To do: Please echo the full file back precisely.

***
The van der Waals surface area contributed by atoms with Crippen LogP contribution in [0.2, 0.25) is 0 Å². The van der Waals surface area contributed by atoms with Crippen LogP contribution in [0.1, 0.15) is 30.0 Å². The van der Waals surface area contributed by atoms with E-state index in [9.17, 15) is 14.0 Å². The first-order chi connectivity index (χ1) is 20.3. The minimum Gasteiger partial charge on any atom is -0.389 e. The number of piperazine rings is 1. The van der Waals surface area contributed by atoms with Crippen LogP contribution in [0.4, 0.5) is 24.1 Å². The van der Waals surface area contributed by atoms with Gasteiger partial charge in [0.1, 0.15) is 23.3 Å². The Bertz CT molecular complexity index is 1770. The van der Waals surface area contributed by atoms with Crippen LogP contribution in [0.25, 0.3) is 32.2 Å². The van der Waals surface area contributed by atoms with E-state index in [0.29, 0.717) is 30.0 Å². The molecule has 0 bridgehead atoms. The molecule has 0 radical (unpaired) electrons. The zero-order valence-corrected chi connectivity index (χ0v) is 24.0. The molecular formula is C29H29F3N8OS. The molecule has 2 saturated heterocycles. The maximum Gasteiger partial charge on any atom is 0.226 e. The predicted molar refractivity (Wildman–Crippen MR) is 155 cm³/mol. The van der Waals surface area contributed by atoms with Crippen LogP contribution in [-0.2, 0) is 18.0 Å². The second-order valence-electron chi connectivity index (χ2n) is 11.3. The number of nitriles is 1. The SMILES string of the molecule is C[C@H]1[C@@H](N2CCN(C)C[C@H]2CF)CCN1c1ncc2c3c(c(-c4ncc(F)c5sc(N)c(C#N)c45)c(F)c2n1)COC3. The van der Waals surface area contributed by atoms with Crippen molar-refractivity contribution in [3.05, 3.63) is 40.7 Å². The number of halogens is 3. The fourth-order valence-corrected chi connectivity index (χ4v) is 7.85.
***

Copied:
The van der Waals surface area contributed by atoms with Crippen LogP contribution in [0.2, 0.25) is 0 Å². The van der Waals surface area contributed by atoms with Crippen LogP contribution in [0.1, 0.15) is 30.0 Å². The van der Waals surface area contributed by atoms with E-state index in [9.17, 15) is 14.0 Å². The first-order chi connectivity index (χ1) is 20.3. The minimum Gasteiger partial charge on any atom is -0.389 e. The number of piperazine rings is 1. The van der Waals surface area contributed by atoms with Crippen LogP contribution in [0.4, 0.5) is 24.1 Å². The van der Waals surface area contributed by atoms with Gasteiger partial charge in [0.1, 0.15) is 23.3 Å². The Bertz CT molecular complexity index is 1770. The van der Waals surface area contributed by atoms with Crippen LogP contribution in [0.25, 0.3) is 32.2 Å². The van der Waals surface area contributed by atoms with E-state index in [0.29, 0.717) is 30.0 Å². The molecule has 0 bridgehead atoms. The molecule has 0 radical (unpaired) electrons. The zero-order valence-corrected chi connectivity index (χ0v) is 24.0. The molecular formula is C29H29F3N8OS. The molecule has 2 saturated heterocycles. The maximum Gasteiger partial charge on any atom is 0.226 e. The predicted molar refractivity (Wildman–Crippen MR) is 155 cm³/mol. The van der Waals surface area contributed by atoms with Crippen LogP contribution in [-0.2, 0) is 18.0 Å². The second-order valence-electron chi connectivity index (χ2n) is 11.3. The number of nitriles is 1. The SMILES string of the molecule is C[C@H]1[C@@H](N2CCN(C)C[C@H]2CF)CCN1c1ncc2c3c(c(-c4ncc(F)c5sc(N)c(C#N)c45)c(F)c2n1)COC3. The van der Waals surface area contributed by atoms with Crippen molar-refractivity contribution in [3.05, 3.63) is 40.7 Å². The number of halogens is 3. The fourth-order valence-corrected chi connectivity index (χ4v) is 7.85.